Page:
Zydalis Bauer: So, what has been some of the amazing moments you’ve witnessed during the residency and all the practice that the students have gone into?

Melissa Earls: The joy and the kids are together again. After two years of struggling, they are playing and learning in a room, live and in person. You see the…the fear start to break away and… you see themselves shining through.

And that started with the residency and it continued through — through the rehearsals.

Zydalis Bauer: And tell me more about the residency as well. You mentioned that Shakespeare and Company are here for three days.

Melissa Earls: They were, yeah.

Zydalis Bauer: And they’re professionals and they’re with these students and intense.

And so, just to be back in person and the emotion obvious that that comes with that. How did the residency go with the students?

Melissa Earls: Oh, the residency was a blast. You know, Shakespeare and Company is — they’re just an amazing professional theater company and educational resource to have close to our back yard. They’ve been with us for a number of years, on and off.

The way they bring Shakespeare into all educational situations, whether it’s through the school residency programs, they work through the fall festival or their summer camps, they have this ability to get students so excited because they’re doing Shakespeare. They’re not just reading the text, they’re not learning Shakespeare.

They’re living and doing Shakespeare. And no one does that the same as Shakespeare and Company.

Zydalis Bauer: This has really been a hands-on play. The students are involved in literally every aspect of the play.

So, tell me more about that as well.

Melissa Earls: Our students are our costumers. They are our prop handlers. They’ve worked on pieces of the set. We have a student who’s working with sound. So yes, our students take on all the roles of a theatrical production and that allows them to learn those pieces as well.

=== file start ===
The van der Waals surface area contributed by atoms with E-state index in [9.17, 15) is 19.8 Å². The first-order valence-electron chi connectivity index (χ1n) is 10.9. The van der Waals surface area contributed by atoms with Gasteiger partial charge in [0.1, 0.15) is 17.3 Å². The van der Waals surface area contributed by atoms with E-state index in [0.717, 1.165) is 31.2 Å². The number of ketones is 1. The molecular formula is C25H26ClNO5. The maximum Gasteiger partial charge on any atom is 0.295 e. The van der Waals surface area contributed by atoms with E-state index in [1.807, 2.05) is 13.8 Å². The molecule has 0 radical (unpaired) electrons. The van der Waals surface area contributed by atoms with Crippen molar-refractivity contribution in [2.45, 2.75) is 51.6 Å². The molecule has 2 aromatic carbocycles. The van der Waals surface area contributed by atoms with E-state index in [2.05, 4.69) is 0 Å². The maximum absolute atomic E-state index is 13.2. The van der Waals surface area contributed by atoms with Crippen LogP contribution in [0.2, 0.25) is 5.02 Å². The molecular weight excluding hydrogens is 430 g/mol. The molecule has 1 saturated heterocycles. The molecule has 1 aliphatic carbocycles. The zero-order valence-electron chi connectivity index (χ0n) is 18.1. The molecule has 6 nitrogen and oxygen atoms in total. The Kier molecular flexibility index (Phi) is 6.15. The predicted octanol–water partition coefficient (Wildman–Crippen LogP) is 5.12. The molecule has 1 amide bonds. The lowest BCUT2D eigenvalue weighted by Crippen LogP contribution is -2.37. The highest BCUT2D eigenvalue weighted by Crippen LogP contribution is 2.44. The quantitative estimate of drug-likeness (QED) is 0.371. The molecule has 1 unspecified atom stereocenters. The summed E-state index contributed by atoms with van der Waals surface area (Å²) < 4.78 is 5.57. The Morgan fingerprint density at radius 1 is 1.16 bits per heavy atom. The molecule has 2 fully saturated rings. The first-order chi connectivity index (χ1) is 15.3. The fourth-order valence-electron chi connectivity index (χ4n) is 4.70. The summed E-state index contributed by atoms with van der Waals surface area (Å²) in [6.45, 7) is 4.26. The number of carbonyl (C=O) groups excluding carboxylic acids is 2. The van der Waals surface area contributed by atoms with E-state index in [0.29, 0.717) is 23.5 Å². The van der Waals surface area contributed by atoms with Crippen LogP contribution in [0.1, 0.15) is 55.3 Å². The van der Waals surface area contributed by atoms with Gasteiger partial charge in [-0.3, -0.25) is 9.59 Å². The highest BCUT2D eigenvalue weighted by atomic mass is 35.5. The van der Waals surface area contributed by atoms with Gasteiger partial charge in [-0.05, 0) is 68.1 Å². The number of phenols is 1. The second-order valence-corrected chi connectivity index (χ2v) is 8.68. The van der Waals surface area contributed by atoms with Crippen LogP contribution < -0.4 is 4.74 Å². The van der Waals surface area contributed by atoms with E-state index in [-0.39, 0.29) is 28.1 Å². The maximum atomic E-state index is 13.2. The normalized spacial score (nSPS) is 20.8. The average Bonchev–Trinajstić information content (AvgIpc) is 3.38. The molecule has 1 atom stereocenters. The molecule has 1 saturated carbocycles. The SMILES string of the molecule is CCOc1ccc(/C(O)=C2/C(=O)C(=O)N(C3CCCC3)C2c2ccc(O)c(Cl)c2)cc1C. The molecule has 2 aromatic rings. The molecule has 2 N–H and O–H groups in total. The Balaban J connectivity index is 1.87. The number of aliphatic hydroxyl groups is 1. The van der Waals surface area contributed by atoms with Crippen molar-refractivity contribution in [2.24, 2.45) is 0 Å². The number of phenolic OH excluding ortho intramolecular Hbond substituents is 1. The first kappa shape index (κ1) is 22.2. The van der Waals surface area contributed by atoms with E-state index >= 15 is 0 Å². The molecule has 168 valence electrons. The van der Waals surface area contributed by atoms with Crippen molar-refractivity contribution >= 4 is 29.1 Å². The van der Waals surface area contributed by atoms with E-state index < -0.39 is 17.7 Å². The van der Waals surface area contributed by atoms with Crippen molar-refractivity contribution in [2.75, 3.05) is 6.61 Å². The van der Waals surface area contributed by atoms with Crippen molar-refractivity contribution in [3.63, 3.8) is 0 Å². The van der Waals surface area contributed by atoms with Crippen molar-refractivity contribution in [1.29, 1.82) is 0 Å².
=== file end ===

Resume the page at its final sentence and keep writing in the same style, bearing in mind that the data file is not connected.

It’s terrific for students who are maybe not as comfortable coming on the stage and speaking in front of an audience to sit behind the scenes and still play such a critical role.

Ariel: As for the rest of the fleet, they’ve all met again and are upon the Mediterranean, bound, sadly home for Naples. Supposing that they saw the King ship wrecked.

Prospero: Ariel, they charge exactly as performed. But there’s more work.

Ariel: Is there more toil? Let me remember thee with thou hast promise.

Prospero: How now? What is thou canst demand?

Ariel: My liberty I pray be. Remember I’ve done thee worthy service.

Tovah Woldorf, Academy Hill Student: The middle school Shakespeare play is something that we look forward to, like, since you’re in kindergarten. You witness it every single year and it was always just something that we were like, “Oh, when’s the Shakespeare play? It’s coming up.”

Ryan Cooley, Academy Hill Student: I also enjoyed the rehearsals of watching everyone grow into their character and seeing myself become someone who is different from me and who I normally wouldn’t be.

Tovah Woldorf: I think it’s very aspiring to be able to see, like, the older kids perform a production and it seems like, “Wow, that’s something that you’re able to do.”

I’m really going to miss just the experience of rehearsing and being part of just such a great production. And I’ve really enjoyed being able to act and to sing and to play the characters and definitely working alongside the people that you spend a lot of time with.

It gives you a new perspective of them and it gives you just the chance to have so much fun and also to produce like, such a great piece of artwork.